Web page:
ST. PETERSBURG ó Rather than come home to a house full of sniffling, sneezing siblings, Ethan Long decided to stay with his grandmother this week.
"I canít afford to be sick," said Long, a Lakewood High senior.
At last yearís Class 2A state meet, Long did not feel well finished second in both the 100-yard freestyle and 200 free, missing out on what has been a pair of elusive state titles.
He came home with a 104-degree fever.
Illnesses at big meets have become a common problem for the Longs. Two years ago, Ethanís older brother Jonathan swam the state finals with mononucleosis. Jonathan was cleared by doctors to participate but ended up finishing fifth in the 50 free and sixth in the 100 free.
Ethan did not want to suffer the same fate. In March, he had surgery on his nose to repair a deviated septum (septoplasty).
Now healthy, Ethan has performed well, winning conference, district and region titles.
Still, there are a pair of titles left.
"The focus all year has been to get to states ó and win," Ethan said.
If Ethan finishes first in either event at the 2A state meet today in Stuart, he will become the first from his family to win a state title and the first boys swimmer from Lakewood to win since 1993.
The brothers grew up playing baseball before gravitating toward swimming about 12 years ago. Their mother, Dawn, was a former standout with the Spartans.
Ethan and Jonathan spent as much time as possible at North Shore Pool, where they executed carefully conceived workouts. The time invested in the water helped them become faster swimmers.
Then Ethan wanted to try a different approach.
Two years ago, he switched club teams, going from St. Petersburg Aquatics to Tampaís Academy Aquatic Club run by Jesuit/Academy of the Holy Names coach Bill Shaffer.
"Bill has taught me a lot," Ethan said.
The daily commutes to Tampa are scheduled around schoolwork.
Much like his older brother, Ethan is homeschooled. He is able to swim for Lakewood because it is his zoned school.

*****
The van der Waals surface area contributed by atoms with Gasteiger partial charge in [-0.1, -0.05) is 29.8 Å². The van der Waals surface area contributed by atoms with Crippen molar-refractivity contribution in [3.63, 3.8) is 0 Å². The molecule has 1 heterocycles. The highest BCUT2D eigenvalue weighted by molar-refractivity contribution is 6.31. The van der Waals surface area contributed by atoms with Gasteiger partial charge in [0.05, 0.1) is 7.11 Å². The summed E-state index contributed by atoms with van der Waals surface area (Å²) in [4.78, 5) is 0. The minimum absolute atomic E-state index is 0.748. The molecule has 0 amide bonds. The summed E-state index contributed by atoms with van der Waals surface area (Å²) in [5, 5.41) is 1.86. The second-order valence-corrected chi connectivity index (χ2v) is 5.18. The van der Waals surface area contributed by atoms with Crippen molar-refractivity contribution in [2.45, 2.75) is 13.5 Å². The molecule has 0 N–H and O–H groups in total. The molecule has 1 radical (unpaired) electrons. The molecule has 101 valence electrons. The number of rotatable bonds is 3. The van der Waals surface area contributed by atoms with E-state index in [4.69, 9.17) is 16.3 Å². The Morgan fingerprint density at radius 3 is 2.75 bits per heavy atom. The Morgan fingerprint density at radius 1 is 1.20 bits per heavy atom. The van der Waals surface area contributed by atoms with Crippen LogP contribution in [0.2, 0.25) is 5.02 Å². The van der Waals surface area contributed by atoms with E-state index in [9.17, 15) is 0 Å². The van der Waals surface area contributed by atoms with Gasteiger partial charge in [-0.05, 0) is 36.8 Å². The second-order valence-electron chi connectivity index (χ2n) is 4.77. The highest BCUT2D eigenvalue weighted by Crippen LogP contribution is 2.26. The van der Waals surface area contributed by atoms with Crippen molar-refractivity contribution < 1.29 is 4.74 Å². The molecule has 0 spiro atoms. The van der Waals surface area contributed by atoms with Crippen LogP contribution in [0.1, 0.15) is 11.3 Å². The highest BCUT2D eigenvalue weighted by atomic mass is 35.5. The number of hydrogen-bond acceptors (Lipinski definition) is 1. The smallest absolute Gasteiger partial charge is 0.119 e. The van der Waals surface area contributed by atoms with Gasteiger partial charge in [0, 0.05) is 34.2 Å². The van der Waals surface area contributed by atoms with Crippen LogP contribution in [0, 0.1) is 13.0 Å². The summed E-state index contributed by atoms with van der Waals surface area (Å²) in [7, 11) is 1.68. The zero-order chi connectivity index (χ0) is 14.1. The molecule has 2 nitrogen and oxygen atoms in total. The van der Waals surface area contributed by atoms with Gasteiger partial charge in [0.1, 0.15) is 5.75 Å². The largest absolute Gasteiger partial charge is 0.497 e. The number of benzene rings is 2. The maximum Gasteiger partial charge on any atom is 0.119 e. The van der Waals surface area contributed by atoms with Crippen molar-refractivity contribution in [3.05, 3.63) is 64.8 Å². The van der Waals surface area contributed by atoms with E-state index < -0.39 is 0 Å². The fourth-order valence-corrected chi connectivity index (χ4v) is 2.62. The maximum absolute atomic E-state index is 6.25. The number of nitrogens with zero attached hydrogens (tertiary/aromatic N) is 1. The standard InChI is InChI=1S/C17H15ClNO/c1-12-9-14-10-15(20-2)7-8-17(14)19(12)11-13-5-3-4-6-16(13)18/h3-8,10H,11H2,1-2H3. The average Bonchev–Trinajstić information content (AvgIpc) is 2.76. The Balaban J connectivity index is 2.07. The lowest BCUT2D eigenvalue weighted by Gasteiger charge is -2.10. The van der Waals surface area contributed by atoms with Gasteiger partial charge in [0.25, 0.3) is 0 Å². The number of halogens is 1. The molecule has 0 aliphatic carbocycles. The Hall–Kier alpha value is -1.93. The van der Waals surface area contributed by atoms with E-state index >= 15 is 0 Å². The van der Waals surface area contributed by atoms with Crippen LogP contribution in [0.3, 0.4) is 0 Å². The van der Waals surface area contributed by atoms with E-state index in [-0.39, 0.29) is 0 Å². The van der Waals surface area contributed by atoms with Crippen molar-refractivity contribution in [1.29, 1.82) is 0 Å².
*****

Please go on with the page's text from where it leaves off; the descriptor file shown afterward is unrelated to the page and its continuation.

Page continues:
Only a decade ago, homeschooled athletes did not have many options on public school teams. They could play on club teams, but their athletic endeavors were considered little more than organized recess for kids without traditional classrooms.
Now homeschooled athletes have as many college opportunities as their public school teammates.
Ethan is taking dual-enrollment courses at St. Petersburg College. He already has decided where to swim in college with his commitment to Gardner-Webb last month.
That allowed him to focus on his high school season.
For a while, even that was in jeopardy.
The Spartans had trouble finding a coach. Girls basketball coach Necole Tunsil volunteered to take over the program.
"Iím real thankful for Necole for stepping in," Ethan said. "Without her, I probably wouldnít be swimming high school and competing for a state title because I donít think we would have had a team."
Once Tunsil watched Ethan compete, she became his biggest fan.
"Ethan is amazing," Tunsil said earlier this season. "He comes off the blocks and he is underwater for almost the length of the pool, and when he comes up for air he already is ahead of everyone.
"Iím going to get Michael Phelps on the phone and have him race Ethan. My money is on Ethan. I love Ethan Long. I might even have a shirt made that says that."